AI has the ability to continuously mine the database and provide routine, personalized communications with customers based on live sales data, service history, and OEM recommendations. AI can even help keep the DMS up to date by flagging outdated records.

Dealerships that have successfully deployed cutting-edge AI technology are enjoying anywhere between 10 to 25% bottom-line growth.

3. Seamless scheduling and communications

We live in a world where we can track every movement of our food deliveries, our shopping packages, and many other aspects of daily life.

Customers are accustomed to getting live updates on their devices for almost everything, and to make changes on the go.

Vehicle service need not be the exception. The days of phone calls for updates are riding off into the sunset, never to be seen again.

Customers want the convenience of scheduling their service right from their phone, 24 hours a day, seven days a week, with real-time appointment availability. During the scheduling process, customers should also be able to see all recommended services, previously declined services, pricing information, and technician notes, in order to make informed decisions about the services they approve or decline.

4. On-the-go payment options

Along with the seamless scheduling and communications discussed above, customers should have the ability to pay right on their phone or to tap their card at the service advisor’s desk.

A seamless experience should not require waiting in line at a cashier’s counter when payment options are so quick and easy. Once the service is approved, performed, and pricing is known before pickup, checkout should not be any harder than paying for your coffee.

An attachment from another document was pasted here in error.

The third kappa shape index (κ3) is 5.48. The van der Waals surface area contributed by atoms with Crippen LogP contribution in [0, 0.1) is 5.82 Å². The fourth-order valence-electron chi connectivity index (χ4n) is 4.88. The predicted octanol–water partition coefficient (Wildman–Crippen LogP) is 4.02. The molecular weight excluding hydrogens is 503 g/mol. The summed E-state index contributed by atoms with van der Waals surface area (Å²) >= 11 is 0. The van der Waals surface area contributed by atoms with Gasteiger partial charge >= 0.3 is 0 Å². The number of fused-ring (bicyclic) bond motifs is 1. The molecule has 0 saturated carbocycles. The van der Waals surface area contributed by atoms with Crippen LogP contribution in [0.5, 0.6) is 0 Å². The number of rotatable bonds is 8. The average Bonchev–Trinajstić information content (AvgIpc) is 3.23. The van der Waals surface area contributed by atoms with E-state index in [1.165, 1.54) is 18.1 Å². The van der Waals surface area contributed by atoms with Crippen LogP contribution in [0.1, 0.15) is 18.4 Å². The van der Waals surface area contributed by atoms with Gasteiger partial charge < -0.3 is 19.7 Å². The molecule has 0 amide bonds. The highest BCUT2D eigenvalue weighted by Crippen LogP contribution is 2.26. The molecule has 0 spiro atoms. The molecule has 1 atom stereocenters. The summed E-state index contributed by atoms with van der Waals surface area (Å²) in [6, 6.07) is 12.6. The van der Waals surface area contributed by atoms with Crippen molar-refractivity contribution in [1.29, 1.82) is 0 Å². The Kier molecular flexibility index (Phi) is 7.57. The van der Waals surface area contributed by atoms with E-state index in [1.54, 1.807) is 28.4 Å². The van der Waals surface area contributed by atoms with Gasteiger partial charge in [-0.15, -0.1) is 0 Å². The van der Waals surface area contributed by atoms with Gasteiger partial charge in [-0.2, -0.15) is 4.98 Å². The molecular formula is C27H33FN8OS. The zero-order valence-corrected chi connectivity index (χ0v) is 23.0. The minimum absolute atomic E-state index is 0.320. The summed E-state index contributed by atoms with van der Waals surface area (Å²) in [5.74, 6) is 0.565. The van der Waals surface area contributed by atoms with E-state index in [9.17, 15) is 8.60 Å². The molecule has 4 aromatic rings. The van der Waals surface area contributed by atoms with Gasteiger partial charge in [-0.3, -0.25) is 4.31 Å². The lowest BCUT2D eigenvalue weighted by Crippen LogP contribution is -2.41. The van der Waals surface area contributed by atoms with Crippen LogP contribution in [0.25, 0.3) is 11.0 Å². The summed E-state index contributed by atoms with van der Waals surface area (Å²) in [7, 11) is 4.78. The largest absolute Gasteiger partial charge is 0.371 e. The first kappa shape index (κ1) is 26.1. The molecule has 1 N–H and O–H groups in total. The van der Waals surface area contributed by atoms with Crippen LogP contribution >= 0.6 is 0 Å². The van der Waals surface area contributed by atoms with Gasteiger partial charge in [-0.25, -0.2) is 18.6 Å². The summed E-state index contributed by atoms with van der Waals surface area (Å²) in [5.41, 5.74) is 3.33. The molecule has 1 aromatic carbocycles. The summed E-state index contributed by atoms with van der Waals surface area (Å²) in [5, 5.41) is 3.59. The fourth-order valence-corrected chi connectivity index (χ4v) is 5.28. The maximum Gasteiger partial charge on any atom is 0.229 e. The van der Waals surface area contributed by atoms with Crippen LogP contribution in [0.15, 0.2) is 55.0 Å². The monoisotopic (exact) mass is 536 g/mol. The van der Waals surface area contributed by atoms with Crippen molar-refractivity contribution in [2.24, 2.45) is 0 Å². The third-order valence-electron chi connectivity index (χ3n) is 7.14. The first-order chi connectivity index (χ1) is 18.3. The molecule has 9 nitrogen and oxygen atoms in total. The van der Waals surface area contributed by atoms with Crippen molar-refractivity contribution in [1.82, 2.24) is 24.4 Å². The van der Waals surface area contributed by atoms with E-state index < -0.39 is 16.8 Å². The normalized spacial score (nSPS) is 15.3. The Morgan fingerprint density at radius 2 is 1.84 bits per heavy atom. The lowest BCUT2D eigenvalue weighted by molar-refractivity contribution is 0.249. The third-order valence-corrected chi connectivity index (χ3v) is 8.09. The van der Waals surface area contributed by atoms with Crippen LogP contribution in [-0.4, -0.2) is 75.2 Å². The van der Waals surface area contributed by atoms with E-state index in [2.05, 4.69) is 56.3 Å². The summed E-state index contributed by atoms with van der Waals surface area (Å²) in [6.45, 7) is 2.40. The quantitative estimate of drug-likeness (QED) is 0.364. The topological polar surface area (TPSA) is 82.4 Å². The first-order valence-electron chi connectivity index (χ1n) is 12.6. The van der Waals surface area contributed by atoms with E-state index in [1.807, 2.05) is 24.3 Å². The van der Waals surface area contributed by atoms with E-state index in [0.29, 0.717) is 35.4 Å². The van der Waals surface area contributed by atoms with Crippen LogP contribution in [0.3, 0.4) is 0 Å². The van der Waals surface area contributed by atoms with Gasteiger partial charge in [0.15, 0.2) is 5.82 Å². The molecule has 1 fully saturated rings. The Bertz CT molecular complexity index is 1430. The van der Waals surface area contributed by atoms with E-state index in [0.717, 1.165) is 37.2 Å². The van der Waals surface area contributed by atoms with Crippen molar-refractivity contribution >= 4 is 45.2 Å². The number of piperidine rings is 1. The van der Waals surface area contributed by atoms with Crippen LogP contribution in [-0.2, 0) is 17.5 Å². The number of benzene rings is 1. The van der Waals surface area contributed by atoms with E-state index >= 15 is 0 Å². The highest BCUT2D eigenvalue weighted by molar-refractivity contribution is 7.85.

5. EV maintenance strategies

The elephant in the room for dealership service departments is the wave of EVs hitting the market. While it is expected that EVs will change the business forever, the changes will not necessarily be all bad.

In a 2022 CBT News article, fixed ops expert David Boyle points out that “electric-powered vehicles will still need rubber tires, brakes, wiper blades, and other wear items.” So, just as dealerships pivoted in 2020 with the pandemic, they will be able to do the same with the EV shift.


The world of fixed ops is changing rapidly. If you don’t pay attention to the latest trends, you could find yourself lagging behind. The good news is that there are solid tools and strategies available to help dealers stay ahead of the curve.

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David Goldberg
David Goldberg
David Goldberg is a contributing writer and reporter for CBT News. He brings a unique combination of dealership experience, a lifelong love of automobiles, and a journalism background to his writing for CBT News. He has a BA in journalism from The George Washington University.